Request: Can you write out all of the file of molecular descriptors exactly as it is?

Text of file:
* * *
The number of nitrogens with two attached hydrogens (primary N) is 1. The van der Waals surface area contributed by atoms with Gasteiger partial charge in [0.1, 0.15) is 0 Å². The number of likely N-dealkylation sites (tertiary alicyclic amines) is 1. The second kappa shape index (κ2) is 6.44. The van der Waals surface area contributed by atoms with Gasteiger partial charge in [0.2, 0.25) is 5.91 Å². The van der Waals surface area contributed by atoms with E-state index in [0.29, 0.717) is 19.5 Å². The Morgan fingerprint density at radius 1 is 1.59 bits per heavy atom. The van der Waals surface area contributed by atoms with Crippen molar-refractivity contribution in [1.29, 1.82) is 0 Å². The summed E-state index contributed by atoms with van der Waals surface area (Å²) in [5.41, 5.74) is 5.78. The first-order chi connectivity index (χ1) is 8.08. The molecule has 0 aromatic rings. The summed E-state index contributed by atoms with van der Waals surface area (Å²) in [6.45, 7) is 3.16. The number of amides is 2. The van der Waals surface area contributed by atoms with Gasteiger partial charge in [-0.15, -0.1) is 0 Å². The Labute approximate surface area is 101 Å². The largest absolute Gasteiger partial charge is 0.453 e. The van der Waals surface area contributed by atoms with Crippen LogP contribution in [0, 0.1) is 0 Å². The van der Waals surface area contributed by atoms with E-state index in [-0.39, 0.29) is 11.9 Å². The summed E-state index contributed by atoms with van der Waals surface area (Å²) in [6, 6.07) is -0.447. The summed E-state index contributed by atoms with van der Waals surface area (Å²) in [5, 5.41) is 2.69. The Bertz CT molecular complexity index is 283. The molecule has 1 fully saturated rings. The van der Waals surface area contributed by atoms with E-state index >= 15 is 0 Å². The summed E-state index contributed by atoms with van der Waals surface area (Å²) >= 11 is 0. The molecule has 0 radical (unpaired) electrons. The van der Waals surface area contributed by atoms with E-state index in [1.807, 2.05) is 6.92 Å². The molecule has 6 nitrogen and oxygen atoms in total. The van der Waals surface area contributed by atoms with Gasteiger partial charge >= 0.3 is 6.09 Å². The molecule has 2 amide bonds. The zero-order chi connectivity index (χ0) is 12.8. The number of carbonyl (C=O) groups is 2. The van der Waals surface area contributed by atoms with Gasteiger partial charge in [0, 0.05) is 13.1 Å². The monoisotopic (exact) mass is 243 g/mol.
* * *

The number of nitrogens with two attached hydrogens (primary N) is 1. The van der Waals surface area contributed by atoms with Gasteiger partial charge in [0.1, 0.15) is 0 Å². The number of likely N-dealkylation sites (tertiary alicyclic amines) is 1. The second kappa shape index (κ2) is 6.44. The van der Waals surface area contributed by atoms with Gasteiger partial charge in [0.2, 0.25) is 5.91 Å². The van der Waals surface area contributed by atoms with E-state index in [0.29, 0.717) is 19.5 Å². The Morgan fingerprint density at radius 1 is 1.59 bits per heavy atom. The van der Waals surface area contributed by atoms with Crippen molar-refractivity contribution in [1.29, 1.82) is 0 Å². The summed E-state index contributed by atoms with van der Waals surface area (Å²) in [5.41, 5.74) is 5.78. The first-order chi connectivity index (χ1) is 8.08. The molecule has 0 aromatic rings. The summed E-state index contributed by atoms with van der Waals surface area (Å²) in [6.45, 7) is 3.16. The number of amides is 2. The van der Waals surface area contributed by atoms with Gasteiger partial charge in [-0.15, -0.1) is 0 Å². The Labute approximate surface area is 101 Å². The largest absolute Gasteiger partial charge is 0.453 e. The van der Waals surface area contributed by atoms with Crippen LogP contribution in [0, 0.1) is 0 Å². The van der Waals surface area contributed by atoms with E-state index in [-0.39, 0.29) is 11.9 Å². The summed E-state index contributed by atoms with van der Waals surface area (Å²) in [6, 6.07) is -0.447. The summed E-state index contributed by atoms with van der Waals surface area (Å²) in [5, 5.41) is 2.69. The Bertz CT molecular complexity index is 283. The molecule has 1 fully saturated rings. The van der Waals surface area contributed by atoms with E-state index >= 15 is 0 Å². The summed E-state index contributed by atoms with van der Waals surface area (Å²) >= 11 is 0. The molecule has 0 radical (unpaired) electrons. The van der Waals surface area contributed by atoms with E-state index in [1.807, 2.05) is 6.92 Å². The molecule has 6 nitrogen and oxygen atoms in total. The van der Waals surface area contributed by atoms with Gasteiger partial charge >= 0.3 is 6.09 Å². The molecule has 2 amide bonds. The zero-order chi connectivity index (χ0) is 12.8. The number of carbonyl (C=O) groups is 2. The van der Waals surface area contributed by atoms with Gasteiger partial charge in [0, 0.05) is 13.1 Å². The monoisotopic (exact) mass is 243 g/mol.